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Latin Via Proverbs: Home - Previous - Next


Group 101: Latin


1318. Docet umbra.

1319. Umbras timet.

1320. Lucernam olet.

1321. Pecunia non olet.

1322. Fortuna favet fatuis.

1323. Ignavis fortuna favet.

1324. Fortuna saepe indignos favet.

1325. Experientia docet.

1326. Experientia docet stultos.

1327. Aeterna sapientia lucet.

1328. Natura abhorret a vacuo.





Study Guide


1318. The shadow teaches. (This is a saying often found inscribed on sundials. The idea is that the shadow teaches that time is passing.)


1319. He fears the shadows. (This is something like the English saying, "he's afraid of his own shadow." You can find this saying used by Cicero in one of his Letters to Atticus.)


1320. It stinks of the lamp. (The Latin verb olere, "to smell," can take a noun in the accusative case to mean "smell like something, smell of something." If something smelled of the lamp it meant that the person had worked too hard on it, staying up late into the night, overdoing it, and hence ruining the work by too much effort. It's kind of like the Roman equivalent of pulling an all-nighter!)


1321. Money does not stink. (This is a saying attributed to the first-century Roman emperor Vespasian. When he was criticized by his son Titus for having put a tax on public latrines, the emperor replied that money does not stink, no matter where it comes from.)


1322. Fortune bestows her favors on fools. (This goes along with the notion that Fortune is blind. Because she is blind or blind-folded, Fortune bestows her favors willy-nilly, at random, so that even fools may be the recipients of her favors. Even fools can, and do, win the lottery, after all!)


1323. Fortune bestows her favors on lazy people. (Although you can hope to achieve your goals by hard work, if you are lazy, you better hope that Fortune smiles upon you, because you will not succeed otherwise.)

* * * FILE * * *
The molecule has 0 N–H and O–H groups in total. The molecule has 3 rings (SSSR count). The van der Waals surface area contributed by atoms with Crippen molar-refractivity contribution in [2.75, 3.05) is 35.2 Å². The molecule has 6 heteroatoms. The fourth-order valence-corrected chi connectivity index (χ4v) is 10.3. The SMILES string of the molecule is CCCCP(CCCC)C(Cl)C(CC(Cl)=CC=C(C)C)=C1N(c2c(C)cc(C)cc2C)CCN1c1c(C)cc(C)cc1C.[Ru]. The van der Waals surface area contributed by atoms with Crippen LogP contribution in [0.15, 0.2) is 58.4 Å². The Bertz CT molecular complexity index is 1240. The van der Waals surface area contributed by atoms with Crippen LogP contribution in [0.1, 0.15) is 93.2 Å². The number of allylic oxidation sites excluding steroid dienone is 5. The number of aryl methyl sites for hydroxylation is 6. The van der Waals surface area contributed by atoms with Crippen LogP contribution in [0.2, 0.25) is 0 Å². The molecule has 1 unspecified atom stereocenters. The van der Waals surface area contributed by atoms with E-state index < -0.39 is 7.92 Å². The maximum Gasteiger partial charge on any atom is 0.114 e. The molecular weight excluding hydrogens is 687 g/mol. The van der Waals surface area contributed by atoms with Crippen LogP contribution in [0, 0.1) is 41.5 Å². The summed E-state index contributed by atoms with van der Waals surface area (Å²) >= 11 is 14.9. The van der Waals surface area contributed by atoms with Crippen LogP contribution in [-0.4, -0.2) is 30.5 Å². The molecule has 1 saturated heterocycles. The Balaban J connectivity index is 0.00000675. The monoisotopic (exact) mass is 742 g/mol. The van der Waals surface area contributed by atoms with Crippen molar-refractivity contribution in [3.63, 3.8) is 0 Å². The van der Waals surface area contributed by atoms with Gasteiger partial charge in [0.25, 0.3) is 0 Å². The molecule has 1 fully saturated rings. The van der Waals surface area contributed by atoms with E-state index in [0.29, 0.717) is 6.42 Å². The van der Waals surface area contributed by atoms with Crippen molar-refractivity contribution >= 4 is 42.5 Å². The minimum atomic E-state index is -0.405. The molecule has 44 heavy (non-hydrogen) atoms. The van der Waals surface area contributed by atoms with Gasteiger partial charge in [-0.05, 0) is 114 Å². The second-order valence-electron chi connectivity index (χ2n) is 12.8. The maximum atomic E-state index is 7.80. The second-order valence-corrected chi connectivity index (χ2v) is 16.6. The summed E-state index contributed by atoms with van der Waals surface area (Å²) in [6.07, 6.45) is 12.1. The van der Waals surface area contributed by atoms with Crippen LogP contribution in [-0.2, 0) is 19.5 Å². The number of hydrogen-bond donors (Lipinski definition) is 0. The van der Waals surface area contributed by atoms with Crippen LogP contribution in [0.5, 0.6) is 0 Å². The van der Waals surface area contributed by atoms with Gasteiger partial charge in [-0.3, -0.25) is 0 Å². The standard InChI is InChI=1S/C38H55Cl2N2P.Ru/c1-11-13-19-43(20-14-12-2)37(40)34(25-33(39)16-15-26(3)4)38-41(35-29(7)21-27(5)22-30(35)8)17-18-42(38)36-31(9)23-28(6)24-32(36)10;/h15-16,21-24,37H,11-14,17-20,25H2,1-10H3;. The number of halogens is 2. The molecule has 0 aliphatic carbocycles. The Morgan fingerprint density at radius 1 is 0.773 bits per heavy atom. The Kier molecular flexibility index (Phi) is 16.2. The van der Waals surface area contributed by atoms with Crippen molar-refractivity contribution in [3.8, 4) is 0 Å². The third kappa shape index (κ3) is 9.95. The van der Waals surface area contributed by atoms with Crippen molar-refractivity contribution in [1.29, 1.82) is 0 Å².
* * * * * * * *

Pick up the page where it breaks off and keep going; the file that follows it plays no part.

1324. Fortune often favors the unworthy. (Notice that while the Latin verb favere usually takes the dative case, as you can see in the proverbs just cited, in later Latin this distinction breaks down and it may take the accusative case, as you can see here. Adding to this confusion in later case usage is the Latin verb fovere, very similar to favere, meaning "to cherish, nurture," which always takes the accusative case, as in the saying Fortuna quem nimium fovet, facit stultum, "The man whom Fortune cherishes too much, she makes a fool.")


1325. Experience teaches. (The idea is that you learn by experience, by "trial and error" as we would say in English. Note that there is a fuller form of this saying; see the next proverb.)


1326. Experience teaches fools. (In other words, because foolish people cannot reason through a problem, they have no choice but to learn by trial and error, figuring things out based on the consequences of their action, after the fact. Wise people, on the other hand, are able to use reason in order to choose the best course beforehand.)


1327. Wisdom shines eternally. (It is very common for a Latin adjective to be used where we in English would use an adverb. The Latin word aeterna is technically an adjective modifying sapientia, but in English it is probably best translated with an adverb. Latin has a strong adjectival system, but a much less extensive system of adverbs, so you will often find adjectives used in this way in Latin, modifying the subject of the sentence where in English we would use an adverb instead.)


1328. Nature shrinks away from a vacuum. (You can read a brief essay about this proverb at the AudioLatinProverbs.com blog.)


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